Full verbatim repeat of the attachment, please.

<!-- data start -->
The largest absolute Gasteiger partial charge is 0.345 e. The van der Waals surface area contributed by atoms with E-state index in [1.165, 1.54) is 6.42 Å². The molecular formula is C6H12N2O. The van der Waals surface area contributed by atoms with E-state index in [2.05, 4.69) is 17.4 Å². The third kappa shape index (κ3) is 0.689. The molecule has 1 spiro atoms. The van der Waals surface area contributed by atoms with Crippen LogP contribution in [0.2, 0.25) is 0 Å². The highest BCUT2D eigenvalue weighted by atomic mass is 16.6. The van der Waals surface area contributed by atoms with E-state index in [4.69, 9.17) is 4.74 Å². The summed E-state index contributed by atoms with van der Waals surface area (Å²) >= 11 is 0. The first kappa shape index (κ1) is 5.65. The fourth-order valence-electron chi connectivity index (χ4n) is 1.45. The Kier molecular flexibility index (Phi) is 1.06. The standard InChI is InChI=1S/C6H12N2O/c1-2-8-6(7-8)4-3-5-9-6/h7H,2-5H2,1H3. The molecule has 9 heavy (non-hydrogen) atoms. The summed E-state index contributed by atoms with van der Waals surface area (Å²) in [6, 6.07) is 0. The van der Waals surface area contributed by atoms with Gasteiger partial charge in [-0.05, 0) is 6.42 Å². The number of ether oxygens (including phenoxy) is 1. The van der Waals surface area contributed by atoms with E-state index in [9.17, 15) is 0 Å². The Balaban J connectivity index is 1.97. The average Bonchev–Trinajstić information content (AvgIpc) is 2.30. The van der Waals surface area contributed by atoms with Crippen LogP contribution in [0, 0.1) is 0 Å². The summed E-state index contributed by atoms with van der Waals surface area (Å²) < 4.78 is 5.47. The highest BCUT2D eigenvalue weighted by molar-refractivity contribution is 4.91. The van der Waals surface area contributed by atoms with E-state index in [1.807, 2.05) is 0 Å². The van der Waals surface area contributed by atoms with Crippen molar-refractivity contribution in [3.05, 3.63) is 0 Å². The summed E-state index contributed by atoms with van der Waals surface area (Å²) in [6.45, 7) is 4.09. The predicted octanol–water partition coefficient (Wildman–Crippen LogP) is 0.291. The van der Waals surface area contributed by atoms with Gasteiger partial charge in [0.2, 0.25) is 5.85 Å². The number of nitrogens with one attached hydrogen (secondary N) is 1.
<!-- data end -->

The largest absolute Gasteiger partial charge is 0.345 e. The van der Waals surface area contributed by atoms with E-state index in [1.165, 1.54) is 6.42 Å². The molecular formula is C6H12N2O. The van der Waals surface area contributed by atoms with E-state index in [2.05, 4.69) is 17.4 Å². The third kappa shape index (κ3) is 0.689. The molecule has 1 spiro atoms. The van der Waals surface area contributed by atoms with Crippen LogP contribution in [0.2, 0.25) is 0 Å². The highest BCUT2D eigenvalue weighted by atomic mass is 16.6. The van der Waals surface area contributed by atoms with E-state index in [4.69, 9.17) is 4.74 Å². The summed E-state index contributed by atoms with van der Waals surface area (Å²) >= 11 is 0. The first kappa shape index (κ1) is 5.65. The fourth-order valence-electron chi connectivity index (χ4n) is 1.45. The Kier molecular flexibility index (Phi) is 1.06. The standard InChI is InChI=1S/C6H12N2O/c1-2-8-6(7-8)4-3-5-9-6/h7H,2-5H2,1H3. The molecule has 9 heavy (non-hydrogen) atoms. The summed E-state index contributed by atoms with van der Waals surface area (Å²) in [6, 6.07) is 0. The van der Waals surface area contributed by atoms with Gasteiger partial charge in [-0.05, 0) is 6.42 Å². The number of ether oxygens (including phenoxy) is 1. The van der Waals surface area contributed by atoms with E-state index in [9.17, 15) is 0 Å². The Balaban J connectivity index is 1.97. The average Bonchev–Trinajstić information content (AvgIpc) is 2.30. The van der Waals surface area contributed by atoms with Crippen LogP contribution in [0, 0.1) is 0 Å². The summed E-state index contributed by atoms with van der Waals surface area (Å²) < 4.78 is 5.47. The highest BCUT2D eigenvalue weighted by molar-refractivity contribution is 4.91. The van der Waals surface area contributed by atoms with E-state index in [1.807, 2.05) is 0 Å². The van der Waals surface area contributed by atoms with Crippen molar-refractivity contribution in [3.05, 3.63) is 0 Å². The summed E-state index contributed by atoms with van der Waals surface area (Å²) in [6.45, 7) is 4.09. The predicted octanol–water partition coefficient (Wildman–Crippen LogP) is 0.291. The van der Waals surface area contributed by atoms with Gasteiger partial charge in [0.2, 0.25) is 5.85 Å². The number of nitrogens with one attached hydrogen (secondary N) is 1.